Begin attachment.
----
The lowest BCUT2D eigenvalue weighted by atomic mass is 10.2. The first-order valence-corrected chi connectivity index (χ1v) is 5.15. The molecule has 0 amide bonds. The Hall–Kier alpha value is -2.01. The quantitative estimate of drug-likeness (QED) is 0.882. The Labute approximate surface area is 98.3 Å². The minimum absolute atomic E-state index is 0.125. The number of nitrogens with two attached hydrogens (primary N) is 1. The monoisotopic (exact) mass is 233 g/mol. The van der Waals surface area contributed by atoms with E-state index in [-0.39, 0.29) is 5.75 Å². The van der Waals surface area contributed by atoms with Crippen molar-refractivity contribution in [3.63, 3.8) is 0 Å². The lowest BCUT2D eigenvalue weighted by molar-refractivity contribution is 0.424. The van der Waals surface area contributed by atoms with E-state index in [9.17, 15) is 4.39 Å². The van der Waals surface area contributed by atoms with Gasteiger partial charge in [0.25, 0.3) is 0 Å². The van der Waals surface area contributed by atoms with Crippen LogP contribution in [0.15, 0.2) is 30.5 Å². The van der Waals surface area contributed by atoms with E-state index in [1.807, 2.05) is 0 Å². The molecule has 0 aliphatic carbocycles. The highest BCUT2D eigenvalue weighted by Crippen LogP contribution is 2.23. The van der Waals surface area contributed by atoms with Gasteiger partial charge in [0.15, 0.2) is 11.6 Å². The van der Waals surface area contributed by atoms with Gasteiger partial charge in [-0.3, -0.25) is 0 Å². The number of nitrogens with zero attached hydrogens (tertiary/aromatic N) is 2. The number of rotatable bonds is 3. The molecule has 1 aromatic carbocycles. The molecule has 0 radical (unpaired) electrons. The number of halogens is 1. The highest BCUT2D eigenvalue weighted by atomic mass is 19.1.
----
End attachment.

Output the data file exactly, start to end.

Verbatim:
The lowest BCUT2D eigenvalue weighted by atomic mass is 10.2. The first-order valence-corrected chi connectivity index (χ1v) is 5.15. The molecule has 0 amide bonds. The Hall–Kier alpha value is -2.01. The quantitative estimate of drug-likeness (QED) is 0.882. The Labute approximate surface area is 98.3 Å². The minimum absolute atomic E-state index is 0.125. The number of nitrogens with two attached hydrogens (primary N) is 1. The monoisotopic (exact) mass is 233 g/mol. The van der Waals surface area contributed by atoms with E-state index in [-0.39, 0.29) is 5.75 Å². The van der Waals surface area contributed by atoms with Crippen molar-refractivity contribution in [3.63, 3.8) is 0 Å². The lowest BCUT2D eigenvalue weighted by molar-refractivity contribution is 0.424. The van der Waals surface area contributed by atoms with E-state index in [9.17, 15) is 4.39 Å². The van der Waals surface area contributed by atoms with Gasteiger partial charge in [0.25, 0.3) is 0 Å². The van der Waals surface area contributed by atoms with Crippen LogP contribution in [0.15, 0.2) is 30.5 Å². The van der Waals surface area contributed by atoms with E-state index in [1.807, 2.05) is 0 Å². The molecule has 0 aliphatic carbocycles. The highest BCUT2D eigenvalue weighted by Crippen LogP contribution is 2.23. The van der Waals surface area contributed by atoms with Gasteiger partial charge in [0.15, 0.2) is 11.6 Å². The van der Waals surface area contributed by atoms with Gasteiger partial charge in [-0.3, -0.25) is 0 Å². The number of nitrogens with zero attached hydrogens (tertiary/aromatic N) is 2. The number of rotatable bonds is 3. The molecule has 1 aromatic carbocycles. The molecule has 0 radical (unpaired) electrons. The number of halogens is 1. The highest BCUT2D eigenvalue weighted by atomic mass is 19.1.